Beth Wood

Late Night Radio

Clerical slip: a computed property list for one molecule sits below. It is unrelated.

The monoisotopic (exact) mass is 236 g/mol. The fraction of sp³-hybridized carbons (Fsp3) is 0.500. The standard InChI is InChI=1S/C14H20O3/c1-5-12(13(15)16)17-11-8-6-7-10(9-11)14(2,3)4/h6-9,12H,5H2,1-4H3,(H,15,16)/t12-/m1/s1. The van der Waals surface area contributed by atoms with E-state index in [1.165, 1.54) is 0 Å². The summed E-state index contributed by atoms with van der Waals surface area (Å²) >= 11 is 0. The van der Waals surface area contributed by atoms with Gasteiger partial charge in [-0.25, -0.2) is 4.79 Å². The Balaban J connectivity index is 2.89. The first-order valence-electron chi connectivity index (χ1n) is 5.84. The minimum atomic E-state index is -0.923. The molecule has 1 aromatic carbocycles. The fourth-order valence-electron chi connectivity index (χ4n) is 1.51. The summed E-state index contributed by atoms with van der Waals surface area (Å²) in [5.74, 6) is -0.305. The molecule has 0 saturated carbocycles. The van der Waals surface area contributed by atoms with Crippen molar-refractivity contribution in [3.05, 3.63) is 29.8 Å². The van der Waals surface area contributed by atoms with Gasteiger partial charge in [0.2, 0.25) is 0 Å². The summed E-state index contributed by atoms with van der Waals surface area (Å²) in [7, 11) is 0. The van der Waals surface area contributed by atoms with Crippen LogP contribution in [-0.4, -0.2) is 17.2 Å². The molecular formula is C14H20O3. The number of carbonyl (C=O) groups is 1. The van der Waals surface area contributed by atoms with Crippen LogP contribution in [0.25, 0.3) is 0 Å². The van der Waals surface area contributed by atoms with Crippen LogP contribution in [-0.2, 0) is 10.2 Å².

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Beth Wood has first-hand knowledge of how volatile the music industry can be. The guitar-playing singer/songwriter suffered a disappointing setback in 1998, when the small, Atlanta-based Autonomous label folded a mere three months after releasing her second album, New Blood. So when both of Wood's Autonomous CDs, Woodwork and New Blood, went out of print and became difficult to find, she took matters into her own hands by recording a third album, Late Night Radio, and circulating it herself. It's a good thing that she took the proactive approach, for there's a lot to admire about this CD. Though it falls short of being a gem, Late Night Radio is an appealing, satisfying effort that is far from predictable. The charming storyteller sounds very much at home on rootsy, earthy pop-rock offerings like "Grenadine," "My Miles Davis Kind of Blue," and "Guilty," but she's equally expressive on acoustic folk numbers such as "Ghost of a Man" and Richard Thompson's "1952 Vincent Black Lightening" (the only song on the CD that she didn't write herself). Wood has described herself as "a rock & roll person who reserves the right to be a folkie," and it's hard to argue with that description after listening to Late Night Radio. One hopes that eventually, she will become better-known.

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